Rocketskates and wearable tech: the future of fitness?

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So, here we are, already making swift inroads into 2015, year of the future.  It sounds a bit sci-fi, does “twenty fifteen” and, if reports that emerged from the annual CES (Consumer Electronics Show) are to believed, then the future is helpful, smart and… well, a bit odd.  Yes, the place that brings the very latest advancements in nanotechnology to pioneer medical improvements also showcases rocketskates and self-adjusting belts.

Every year, the CES takes place in the sprawling, vast, strange place that is Nevada.  Thousands of exhibitors attend to showcase their tech, their inventions, their amazing new products and hundreds of thousands of people go along to feast their eyes (and wallets) on what new gadgets and functions may soon emerge on to the ‘mass market’.  The big, globally-known brands rub shoulders with the little-known inventors and innovators, all hoping that their tech will break out and appeal to the mass market.

Personally, I could do with some rocketskates and some kind of ironing robot but, since they seem a way off, I’m putting my money (£4.87 in loose change) on wearable technology. We saw a huge uptake in people buying wearable goods, in the form of fitness bands / trackers, over the Christmas and new year period and I am jumping on the bandwagon myself this year.  The possibilities and scope for these devices is huge and I foresee a time where they’ll do much more than  measure sleep, calories, steps and distance. In the future, near or far, the capabilities of the data that can be captured and used to individually tailor exercise, diet and lifestyles is huge. For now though, I’ll stick to the number of steps I need to take to work off that last biscuit and work up to a ParkRun in the near future.  His Nibs (my significant other) is doing the London Marathon this year and has turned into a running evangelist and, it pains me to say this, I’m going to give it a go.  Not for me, though, the 26 miles of London.  I prefer my runs shorter (significantly) and without the lure of the V & A to stop me so I’ve downloaded the Runkeeper app and I’m going to get up to doing a Parkrun.  Parkrun organise free, weekly, 5km timed runs around the world. They are open to everyone, free, and are safe and easy to take part in.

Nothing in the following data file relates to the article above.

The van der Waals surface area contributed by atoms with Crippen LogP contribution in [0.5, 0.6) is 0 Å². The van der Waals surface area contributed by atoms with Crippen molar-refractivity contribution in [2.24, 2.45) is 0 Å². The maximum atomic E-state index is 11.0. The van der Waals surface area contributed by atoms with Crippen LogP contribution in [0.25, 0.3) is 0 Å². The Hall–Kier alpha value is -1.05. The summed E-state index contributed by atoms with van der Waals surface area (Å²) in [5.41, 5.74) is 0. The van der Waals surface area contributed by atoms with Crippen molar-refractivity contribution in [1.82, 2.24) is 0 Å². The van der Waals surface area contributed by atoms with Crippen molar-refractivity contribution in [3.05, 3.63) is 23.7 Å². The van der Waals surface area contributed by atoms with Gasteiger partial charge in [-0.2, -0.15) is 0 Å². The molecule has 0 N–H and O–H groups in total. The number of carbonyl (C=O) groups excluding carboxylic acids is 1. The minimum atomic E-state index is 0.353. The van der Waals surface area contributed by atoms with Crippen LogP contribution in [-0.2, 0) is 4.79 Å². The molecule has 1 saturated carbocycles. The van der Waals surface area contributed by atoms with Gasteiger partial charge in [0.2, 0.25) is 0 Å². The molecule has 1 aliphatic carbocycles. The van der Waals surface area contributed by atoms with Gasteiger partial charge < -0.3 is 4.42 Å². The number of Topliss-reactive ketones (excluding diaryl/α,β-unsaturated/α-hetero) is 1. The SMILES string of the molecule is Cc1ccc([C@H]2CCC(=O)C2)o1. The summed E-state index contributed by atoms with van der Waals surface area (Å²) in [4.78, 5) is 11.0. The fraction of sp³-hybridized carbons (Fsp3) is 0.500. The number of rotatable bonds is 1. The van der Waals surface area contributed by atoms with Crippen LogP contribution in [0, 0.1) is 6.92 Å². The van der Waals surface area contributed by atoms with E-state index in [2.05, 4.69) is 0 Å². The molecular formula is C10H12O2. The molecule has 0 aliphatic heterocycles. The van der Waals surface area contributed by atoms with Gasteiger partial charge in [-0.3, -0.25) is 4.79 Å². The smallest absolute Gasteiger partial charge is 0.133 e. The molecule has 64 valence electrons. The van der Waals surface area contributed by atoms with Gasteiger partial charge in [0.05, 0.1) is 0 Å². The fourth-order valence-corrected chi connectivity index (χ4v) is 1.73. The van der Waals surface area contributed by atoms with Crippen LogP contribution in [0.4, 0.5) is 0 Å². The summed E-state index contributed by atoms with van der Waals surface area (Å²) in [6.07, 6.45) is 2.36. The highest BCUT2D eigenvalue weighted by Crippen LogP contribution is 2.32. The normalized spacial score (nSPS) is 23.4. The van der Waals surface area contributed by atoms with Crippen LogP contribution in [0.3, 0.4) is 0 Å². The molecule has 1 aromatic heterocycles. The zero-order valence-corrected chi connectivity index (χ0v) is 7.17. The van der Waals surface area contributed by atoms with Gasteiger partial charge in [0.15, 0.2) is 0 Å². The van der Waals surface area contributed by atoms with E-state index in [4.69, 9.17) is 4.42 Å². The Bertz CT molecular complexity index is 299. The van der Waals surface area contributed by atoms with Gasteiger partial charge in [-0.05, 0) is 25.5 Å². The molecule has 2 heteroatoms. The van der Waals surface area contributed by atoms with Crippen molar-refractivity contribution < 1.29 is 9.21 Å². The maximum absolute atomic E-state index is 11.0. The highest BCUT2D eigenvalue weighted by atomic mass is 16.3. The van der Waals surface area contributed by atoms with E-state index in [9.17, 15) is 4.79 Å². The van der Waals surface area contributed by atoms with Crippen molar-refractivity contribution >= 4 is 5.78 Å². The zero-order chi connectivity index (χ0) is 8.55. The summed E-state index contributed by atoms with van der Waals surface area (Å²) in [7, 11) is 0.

These events take place in pleasant parkland surroundings and people of every ability are encouraged to take part; from those – like me – taking their first steps in running to Olympians; from juniors to those with more experience; everyone is welcome.

If you’re interested in getting involved look for a location near you on the map below or visit the website where you can register and find a full UK map.  You’ll see that many of the runs take place in towns and cities where Hughes stores are, so why not pop along to your local store, get yourself a Sony fitness band for under £35 or check out our range of the latest wearable tech and join in the fun.  Because it’s gonna be fun, right?

Park run locations2

, check out our range of wearable tech today.